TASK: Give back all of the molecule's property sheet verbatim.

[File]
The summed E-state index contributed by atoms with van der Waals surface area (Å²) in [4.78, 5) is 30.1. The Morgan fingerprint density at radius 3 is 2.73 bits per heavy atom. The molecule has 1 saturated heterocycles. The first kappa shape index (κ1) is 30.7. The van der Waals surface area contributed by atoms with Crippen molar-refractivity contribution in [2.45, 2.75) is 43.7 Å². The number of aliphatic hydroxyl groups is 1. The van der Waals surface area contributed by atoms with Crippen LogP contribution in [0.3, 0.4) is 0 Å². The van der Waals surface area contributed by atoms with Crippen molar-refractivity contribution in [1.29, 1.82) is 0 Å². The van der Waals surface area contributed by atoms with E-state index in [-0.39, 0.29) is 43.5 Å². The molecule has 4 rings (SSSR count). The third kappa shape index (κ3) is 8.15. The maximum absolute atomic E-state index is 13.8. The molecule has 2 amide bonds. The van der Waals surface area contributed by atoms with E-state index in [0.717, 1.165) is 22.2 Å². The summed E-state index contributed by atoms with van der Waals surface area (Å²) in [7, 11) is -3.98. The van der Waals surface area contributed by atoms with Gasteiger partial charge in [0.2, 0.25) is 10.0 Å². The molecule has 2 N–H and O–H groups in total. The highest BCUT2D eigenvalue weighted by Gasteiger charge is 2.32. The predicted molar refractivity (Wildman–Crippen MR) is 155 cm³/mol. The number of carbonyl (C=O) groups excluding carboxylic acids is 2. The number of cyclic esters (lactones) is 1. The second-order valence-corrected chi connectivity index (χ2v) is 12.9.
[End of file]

The summed E-state index contributed by atoms with van der Waals surface area (Å²) in [4.78, 5) is 30.1. The Morgan fingerprint density at radius 3 is 2.73 bits per heavy atom. The molecule has 1 saturated heterocycles. The first kappa shape index (κ1) is 30.7. The van der Waals surface area contributed by atoms with Crippen molar-refractivity contribution in [2.45, 2.75) is 43.7 Å². The number of aliphatic hydroxyl groups is 1. The van der Waals surface area contributed by atoms with Crippen LogP contribution in [0.3, 0.4) is 0 Å². The van der Waals surface area contributed by atoms with Crippen molar-refractivity contribution in [1.29, 1.82) is 0 Å². The van der Waals surface area contributed by atoms with E-state index in [-0.39, 0.29) is 43.5 Å². The molecule has 4 rings (SSSR count). The third kappa shape index (κ3) is 8.15. The maximum absolute atomic E-state index is 13.8. The molecule has 2 amide bonds. The van der Waals surface area contributed by atoms with E-state index in [0.717, 1.165) is 22.2 Å². The summed E-state index contributed by atoms with van der Waals surface area (Å²) in [7, 11) is -3.98. The van der Waals surface area contributed by atoms with Gasteiger partial charge in [0.2, 0.25) is 10.0 Å². The molecule has 2 N–H and O–H groups in total. The highest BCUT2D eigenvalue weighted by Gasteiger charge is 2.32. The predicted molar refractivity (Wildman–Crippen MR) is 155 cm³/mol. The number of carbonyl (C=O) groups excluding carboxylic acids is 2. The number of cyclic esters (lactones) is 1. The second-order valence-corrected chi connectivity index (χ2v) is 12.9.